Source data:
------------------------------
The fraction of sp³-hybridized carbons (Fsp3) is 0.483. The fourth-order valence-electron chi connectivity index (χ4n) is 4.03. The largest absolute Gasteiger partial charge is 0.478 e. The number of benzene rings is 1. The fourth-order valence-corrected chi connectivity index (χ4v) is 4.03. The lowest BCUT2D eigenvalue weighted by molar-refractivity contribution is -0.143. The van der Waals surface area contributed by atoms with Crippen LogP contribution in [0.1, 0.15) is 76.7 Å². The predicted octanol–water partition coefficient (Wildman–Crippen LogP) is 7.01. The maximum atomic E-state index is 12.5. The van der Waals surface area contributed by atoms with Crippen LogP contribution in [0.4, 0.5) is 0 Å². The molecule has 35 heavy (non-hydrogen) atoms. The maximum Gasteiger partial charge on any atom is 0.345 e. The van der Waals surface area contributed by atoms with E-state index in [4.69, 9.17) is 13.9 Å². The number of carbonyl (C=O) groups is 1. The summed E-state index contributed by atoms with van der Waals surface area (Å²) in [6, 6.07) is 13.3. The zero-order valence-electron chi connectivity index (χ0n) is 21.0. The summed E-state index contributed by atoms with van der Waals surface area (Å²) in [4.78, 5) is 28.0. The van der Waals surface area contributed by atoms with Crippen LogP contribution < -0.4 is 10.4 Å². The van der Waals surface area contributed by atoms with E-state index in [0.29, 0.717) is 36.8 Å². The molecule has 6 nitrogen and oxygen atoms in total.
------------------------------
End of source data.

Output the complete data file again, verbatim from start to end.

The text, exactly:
The fraction of sp³-hybridized carbons (Fsp3) is 0.483. The fourth-order valence-electron chi connectivity index (χ4n) is 4.03. The largest absolute Gasteiger partial charge is 0.478 e. The number of benzene rings is 1. The fourth-order valence-corrected chi connectivity index (χ4v) is 4.03. The lowest BCUT2D eigenvalue weighted by molar-refractivity contribution is -0.143. The van der Waals surface area contributed by atoms with Crippen LogP contribution in [0.1, 0.15) is 76.7 Å². The predicted octanol–water partition coefficient (Wildman–Crippen LogP) is 7.01. The maximum atomic E-state index is 12.5. The van der Waals surface area contributed by atoms with Crippen LogP contribution in [0.4, 0.5) is 0 Å². The molecule has 35 heavy (non-hydrogen) atoms. The maximum Gasteiger partial charge on any atom is 0.345 e. The van der Waals surface area contributed by atoms with E-state index in [4.69, 9.17) is 13.9 Å². The number of carbonyl (C=O) groups is 1. The summed E-state index contributed by atoms with van der Waals surface area (Å²) in [6, 6.07) is 13.3. The zero-order valence-electron chi connectivity index (χ0n) is 21.0. The summed E-state index contributed by atoms with van der Waals surface area (Å²) in [4.78, 5) is 28.0. The van der Waals surface area contributed by atoms with Crippen LogP contribution < -0.4 is 10.4 Å². The van der Waals surface area contributed by atoms with E-state index in [0.29, 0.717) is 36.8 Å². The molecule has 6 nitrogen and oxygen atoms in total.